Expert testimony concerning risk and its communication to the trier of fact has important implications for some of the most significant legal decisions. In a simulated sexual violent predator hearing, we examined how mock jurors interpret and use recidivism risk expert testimony communicated either categorically, using verbal labels, or probabilistically, using numeric values. Based upon the STATIC‐99R, we compared mock jurors' decision‐making and verdicts when we manipulated the style of risk communication across four different risk levels. In terms of verdict decisions, we found that higher risk levels were associated with more commitment decisions, but that this relationship only existed for the categorical risk‐communication format. We also replicated previous research demonstrating that participants overestimate recidivism risk in general, especially when higher risk is communicated categorically. Finally, our participants did not differentiate well between the four levels of risk offered, instead apparently employing a more simplistic dichotomy between “low” or “high” risk for both their verdict decisions and their thresholds for commitment. The legal and policy implications of our findings are discussed, as well as suggestions for more effective presentation of expert risk testimony.


Current status of forensic lie detection with the comparison question technique: An update of the 2003 National Academy of Sciences report on polygraph testing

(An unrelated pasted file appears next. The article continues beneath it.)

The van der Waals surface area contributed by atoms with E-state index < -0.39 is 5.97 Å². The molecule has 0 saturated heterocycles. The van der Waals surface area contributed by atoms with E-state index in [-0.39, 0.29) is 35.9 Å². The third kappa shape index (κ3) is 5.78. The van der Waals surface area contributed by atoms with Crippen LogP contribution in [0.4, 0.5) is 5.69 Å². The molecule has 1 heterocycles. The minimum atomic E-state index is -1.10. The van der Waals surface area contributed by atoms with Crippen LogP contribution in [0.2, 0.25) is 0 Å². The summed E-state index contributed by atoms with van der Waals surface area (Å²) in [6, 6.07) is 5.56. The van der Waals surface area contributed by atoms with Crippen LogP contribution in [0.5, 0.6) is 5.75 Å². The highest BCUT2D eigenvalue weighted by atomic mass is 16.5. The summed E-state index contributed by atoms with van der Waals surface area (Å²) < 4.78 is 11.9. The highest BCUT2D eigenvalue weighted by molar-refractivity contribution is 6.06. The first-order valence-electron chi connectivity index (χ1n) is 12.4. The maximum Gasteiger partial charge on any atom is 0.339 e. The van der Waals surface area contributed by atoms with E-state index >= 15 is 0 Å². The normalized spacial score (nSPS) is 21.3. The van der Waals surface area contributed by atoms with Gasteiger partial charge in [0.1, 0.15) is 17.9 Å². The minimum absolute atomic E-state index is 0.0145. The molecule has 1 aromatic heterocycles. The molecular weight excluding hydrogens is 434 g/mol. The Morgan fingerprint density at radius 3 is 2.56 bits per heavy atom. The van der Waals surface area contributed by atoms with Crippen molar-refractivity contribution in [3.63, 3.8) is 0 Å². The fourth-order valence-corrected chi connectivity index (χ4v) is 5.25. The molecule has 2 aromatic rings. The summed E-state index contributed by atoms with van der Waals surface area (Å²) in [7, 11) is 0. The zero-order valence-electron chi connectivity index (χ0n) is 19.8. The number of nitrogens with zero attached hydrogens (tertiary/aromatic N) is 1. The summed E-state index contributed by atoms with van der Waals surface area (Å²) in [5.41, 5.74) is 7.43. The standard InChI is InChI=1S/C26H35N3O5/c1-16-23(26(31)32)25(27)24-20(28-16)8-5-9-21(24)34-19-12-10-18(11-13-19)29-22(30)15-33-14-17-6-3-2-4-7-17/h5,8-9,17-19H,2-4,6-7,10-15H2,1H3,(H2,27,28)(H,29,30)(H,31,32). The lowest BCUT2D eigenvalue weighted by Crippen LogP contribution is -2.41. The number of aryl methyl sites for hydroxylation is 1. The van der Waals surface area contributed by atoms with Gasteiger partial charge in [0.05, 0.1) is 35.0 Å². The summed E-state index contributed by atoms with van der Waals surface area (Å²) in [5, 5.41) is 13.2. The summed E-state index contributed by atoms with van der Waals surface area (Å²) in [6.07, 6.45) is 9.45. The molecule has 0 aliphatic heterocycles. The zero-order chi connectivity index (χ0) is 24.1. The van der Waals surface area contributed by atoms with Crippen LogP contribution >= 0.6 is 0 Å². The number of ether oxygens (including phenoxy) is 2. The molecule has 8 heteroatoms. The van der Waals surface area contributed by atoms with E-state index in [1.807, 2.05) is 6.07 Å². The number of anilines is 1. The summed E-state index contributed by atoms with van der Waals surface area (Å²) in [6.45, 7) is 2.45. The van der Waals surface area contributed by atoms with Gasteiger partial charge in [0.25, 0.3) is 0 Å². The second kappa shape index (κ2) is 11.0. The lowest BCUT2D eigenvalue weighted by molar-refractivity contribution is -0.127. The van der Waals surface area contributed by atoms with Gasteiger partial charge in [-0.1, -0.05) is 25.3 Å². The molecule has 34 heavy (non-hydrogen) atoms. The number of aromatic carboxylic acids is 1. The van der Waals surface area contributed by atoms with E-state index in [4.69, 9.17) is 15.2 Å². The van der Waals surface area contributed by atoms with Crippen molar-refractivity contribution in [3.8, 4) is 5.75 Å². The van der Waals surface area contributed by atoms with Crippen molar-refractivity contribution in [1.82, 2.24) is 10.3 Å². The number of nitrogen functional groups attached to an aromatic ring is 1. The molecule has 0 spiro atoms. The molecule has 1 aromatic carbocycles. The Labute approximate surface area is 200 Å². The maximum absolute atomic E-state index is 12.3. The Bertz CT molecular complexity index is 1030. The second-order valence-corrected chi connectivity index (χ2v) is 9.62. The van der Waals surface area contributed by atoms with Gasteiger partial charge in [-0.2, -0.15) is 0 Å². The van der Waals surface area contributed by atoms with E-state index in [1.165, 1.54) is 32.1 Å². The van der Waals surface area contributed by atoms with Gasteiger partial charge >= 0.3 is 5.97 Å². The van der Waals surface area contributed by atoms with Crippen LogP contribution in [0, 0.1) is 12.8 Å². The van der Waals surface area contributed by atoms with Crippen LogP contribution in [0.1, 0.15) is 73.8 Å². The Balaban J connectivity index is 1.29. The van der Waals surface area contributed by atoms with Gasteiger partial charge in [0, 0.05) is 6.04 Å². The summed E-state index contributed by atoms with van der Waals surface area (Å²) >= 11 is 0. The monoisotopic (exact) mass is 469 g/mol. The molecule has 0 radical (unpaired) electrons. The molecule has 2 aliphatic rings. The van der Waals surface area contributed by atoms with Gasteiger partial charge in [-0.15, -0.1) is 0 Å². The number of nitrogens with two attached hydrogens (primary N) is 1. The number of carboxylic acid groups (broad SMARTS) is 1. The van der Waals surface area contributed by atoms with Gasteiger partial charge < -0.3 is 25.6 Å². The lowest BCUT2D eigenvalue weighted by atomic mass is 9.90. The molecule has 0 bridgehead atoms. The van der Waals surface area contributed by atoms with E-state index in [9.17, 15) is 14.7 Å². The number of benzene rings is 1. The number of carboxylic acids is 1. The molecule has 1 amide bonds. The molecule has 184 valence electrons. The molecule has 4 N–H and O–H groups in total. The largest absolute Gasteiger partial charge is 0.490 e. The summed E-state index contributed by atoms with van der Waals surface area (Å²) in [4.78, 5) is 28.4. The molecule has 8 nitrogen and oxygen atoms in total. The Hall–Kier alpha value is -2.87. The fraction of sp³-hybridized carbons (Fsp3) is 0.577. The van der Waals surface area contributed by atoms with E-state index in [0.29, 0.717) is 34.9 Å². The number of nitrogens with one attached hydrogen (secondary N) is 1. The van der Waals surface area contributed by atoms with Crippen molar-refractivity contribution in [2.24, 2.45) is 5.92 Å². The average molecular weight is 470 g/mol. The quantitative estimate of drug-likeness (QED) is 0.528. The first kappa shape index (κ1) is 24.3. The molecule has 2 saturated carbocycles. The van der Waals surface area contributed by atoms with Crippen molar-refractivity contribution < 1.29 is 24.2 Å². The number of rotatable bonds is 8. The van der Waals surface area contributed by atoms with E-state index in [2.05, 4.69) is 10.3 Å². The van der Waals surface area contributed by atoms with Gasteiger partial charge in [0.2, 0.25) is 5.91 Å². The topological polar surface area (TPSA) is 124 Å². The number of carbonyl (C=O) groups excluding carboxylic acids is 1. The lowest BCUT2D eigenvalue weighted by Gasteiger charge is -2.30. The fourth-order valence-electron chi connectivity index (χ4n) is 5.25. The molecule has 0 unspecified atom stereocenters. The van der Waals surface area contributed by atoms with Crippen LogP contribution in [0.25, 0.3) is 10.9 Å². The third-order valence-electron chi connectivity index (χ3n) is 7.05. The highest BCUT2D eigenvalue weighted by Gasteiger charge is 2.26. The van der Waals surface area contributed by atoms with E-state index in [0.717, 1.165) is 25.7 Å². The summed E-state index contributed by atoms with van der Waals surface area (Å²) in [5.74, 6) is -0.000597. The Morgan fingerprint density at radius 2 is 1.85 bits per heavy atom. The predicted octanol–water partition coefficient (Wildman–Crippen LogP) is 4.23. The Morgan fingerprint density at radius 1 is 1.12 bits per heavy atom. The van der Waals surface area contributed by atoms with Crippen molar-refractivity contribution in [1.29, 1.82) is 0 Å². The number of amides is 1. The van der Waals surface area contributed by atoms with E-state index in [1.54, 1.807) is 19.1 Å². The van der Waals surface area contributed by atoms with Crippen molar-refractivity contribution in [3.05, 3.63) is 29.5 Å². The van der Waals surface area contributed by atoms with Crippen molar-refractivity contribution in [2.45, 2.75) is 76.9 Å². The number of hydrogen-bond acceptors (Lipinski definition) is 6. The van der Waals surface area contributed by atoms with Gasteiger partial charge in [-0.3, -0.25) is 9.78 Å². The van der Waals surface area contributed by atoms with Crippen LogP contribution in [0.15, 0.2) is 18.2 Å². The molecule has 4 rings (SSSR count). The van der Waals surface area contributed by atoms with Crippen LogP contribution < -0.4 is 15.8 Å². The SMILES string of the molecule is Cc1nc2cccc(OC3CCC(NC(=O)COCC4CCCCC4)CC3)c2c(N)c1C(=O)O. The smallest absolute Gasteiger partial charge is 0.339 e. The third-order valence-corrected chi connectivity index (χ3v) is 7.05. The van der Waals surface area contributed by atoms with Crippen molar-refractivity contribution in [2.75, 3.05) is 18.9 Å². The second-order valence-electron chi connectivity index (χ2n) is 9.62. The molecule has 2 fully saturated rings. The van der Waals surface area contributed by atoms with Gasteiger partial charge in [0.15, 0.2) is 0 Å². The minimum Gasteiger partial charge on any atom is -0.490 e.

William Iacono & Gershon Ben-Shakhar
Law and Human Behavior, forthcoming

Abstract:

Fifteen years have elapsed since a report was released by the National Academy of Sciences (NAS) on the scientific status of polygraph testing. The NAS report concluded that the scientific basis of the comparison question technique (CQT) was weak, the extant research was of low quality, the polygraph profession’s claims for the high accuracy of the CQT were unfounded, and, although the CQT has greater than chance accuracy, its error rate is unknown. Polygraph proponents argue that current research indicates that the CQT has 90% or better accuracy, the National Research Council of the National Academy of Sciences’ (2003) analysis supports this accuracy claim, and the CQT qualifies as legally admissible scientific evidence. We review the scientific literature that has appeared since the appearance of the NAS publication, including a new method for estimating polygraph accuracy. We show that the NAS report has been misrepresented and misinterpreted by those who support use of the CQT in forensic settings. We conclude that the quality of research has changed little in the years elapsing since the release of the NAS report, and that the report’s landmark conclusions still stand.